Needed: Universal Basic Biography


Nobody should be treated as though s/he were faceless.  At birth, and at important occasions thereafter, everyone should be entitled to the collection and preservation of a bit of basic audio, video, still image, and documentary information about them.  Important occasions might include turning a certain important age (e.g., 10, 21, 65), achieving a certain life milestone (e.g., graduating from high school or college, getting married, having kids), and being officially recognized (e.g., winning an award, medal, or significant promotion).  The information collected might include pictures and answers to basic questions (e.g., what achievement are you most proud of now?).  The information might be recorded by any variety of business and governmental offices (e.g., photography studios, motor vehicle bureaus) — just as it is possible, in some states, to get a motor vehicle inspection at virtually any mechanic’s shop.  The information might be placed into a webpage that can be edited in response to proven errors but not deleted, and that can be concealed, in part or almost entirely (except for e.g., name and a contact button), from public viewing.

One benefit of this proposal would be, as noted, to give everyone an official face.  With the benefit of a place to comb one’s hair and an opportunity to take a couple of pictures, people could have more respectful and higher-quality photos of themselves on their drivers’ licenses and, in the event of emergency (e.g., disappearance), in the newspapers.  If everyone had an official website, it would be possible to get in touch with them even if they didn’t sign up on reunion websites.  There would be at least one sense in which nobody would fall through the cracks, and there would be at least this one place where nobody was just a bum or other castoff.  There would be nobody in a developing nation who, as in the case of one acquaintance, had absolutely no childhood photos of herself and none of her now-deceased father.

Another benefit of this proposal would be to provide a basis for research and learning about the world’s people.  Instead of having to do expensive and sometimes unreliable census-taking and other fieldwork, the collection of at least the most basic data, one webpage per person, could facilitate basic data analysis (by e.g., country, gender, age).  This would be especially true if personal data, concealed from view for purposes of viewing individual biographical webpages, could nonetheless be polled anonymously for large numbers of people.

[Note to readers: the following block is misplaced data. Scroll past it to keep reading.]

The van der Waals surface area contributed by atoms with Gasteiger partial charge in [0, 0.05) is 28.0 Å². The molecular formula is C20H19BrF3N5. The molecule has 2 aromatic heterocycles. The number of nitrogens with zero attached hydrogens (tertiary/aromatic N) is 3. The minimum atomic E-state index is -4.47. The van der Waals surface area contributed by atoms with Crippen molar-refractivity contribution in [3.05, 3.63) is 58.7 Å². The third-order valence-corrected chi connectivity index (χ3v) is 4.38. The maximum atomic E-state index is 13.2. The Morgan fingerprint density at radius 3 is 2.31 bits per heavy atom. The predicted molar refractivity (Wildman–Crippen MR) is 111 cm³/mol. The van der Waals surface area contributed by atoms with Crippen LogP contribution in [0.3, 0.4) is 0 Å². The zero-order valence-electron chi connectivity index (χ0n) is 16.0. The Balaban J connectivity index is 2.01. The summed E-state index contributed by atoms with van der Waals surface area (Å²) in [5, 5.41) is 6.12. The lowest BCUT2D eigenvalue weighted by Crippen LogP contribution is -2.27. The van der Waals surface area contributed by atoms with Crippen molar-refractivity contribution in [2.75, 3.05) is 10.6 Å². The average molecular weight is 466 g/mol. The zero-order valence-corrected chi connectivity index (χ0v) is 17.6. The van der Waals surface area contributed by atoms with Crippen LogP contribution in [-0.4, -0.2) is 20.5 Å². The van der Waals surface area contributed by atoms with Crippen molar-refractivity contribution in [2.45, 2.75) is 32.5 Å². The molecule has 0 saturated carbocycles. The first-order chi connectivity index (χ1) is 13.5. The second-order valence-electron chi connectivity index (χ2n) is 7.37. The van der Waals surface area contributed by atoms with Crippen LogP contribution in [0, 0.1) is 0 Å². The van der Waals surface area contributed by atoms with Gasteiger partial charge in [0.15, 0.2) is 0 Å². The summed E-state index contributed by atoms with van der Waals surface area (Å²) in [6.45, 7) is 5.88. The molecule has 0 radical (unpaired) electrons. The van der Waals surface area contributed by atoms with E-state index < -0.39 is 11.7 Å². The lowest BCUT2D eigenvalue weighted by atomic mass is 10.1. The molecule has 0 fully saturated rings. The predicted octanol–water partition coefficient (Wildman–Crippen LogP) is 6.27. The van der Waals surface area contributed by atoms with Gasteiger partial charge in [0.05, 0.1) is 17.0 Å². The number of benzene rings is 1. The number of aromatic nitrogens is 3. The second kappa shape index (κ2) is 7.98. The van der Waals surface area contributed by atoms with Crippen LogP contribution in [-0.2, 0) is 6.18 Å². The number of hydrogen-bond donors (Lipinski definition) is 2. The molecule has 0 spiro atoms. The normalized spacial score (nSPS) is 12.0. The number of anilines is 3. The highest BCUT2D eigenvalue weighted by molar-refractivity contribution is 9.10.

There would be security and confidentiality concerns.  Those concerns would be magnified to the extent that the personal biographical webpages were expanded to include more sensitive personal data (e.g., medical information available to persons to whom the patient provides a temporary password), and retained on file for purposes of anonymous research.  It is not presently clear whether international online security and law enforcement will improve to such a point that those concerns can become minimized.  To the extent that the Internet’s “Wild West” days can be consigned to history, public/private cooperation in developing a basic online biography for every person on the planet could be hugely informative, useful, and humane.

Conceivably, such a database could be developed to the point that it would replace some private databases about individuals.  If, for example, a person opted to have his/her credit information recorded here, it might be possible to forbid the collection and selling of such information from credit data agencies.  In this way, the person who wished to correct an error in such reports would have to do so only once, rather than going through the same struggle repeatedly with different credit agencies.  The same could be true of insurance and law enforcement records:  people might be able to gain more transparency about the truths or falsehoods that are being repeated about them by official individuals.  Security might also be improved, given that people may presently be entirely ignorant of incidents in which such data are leaked.


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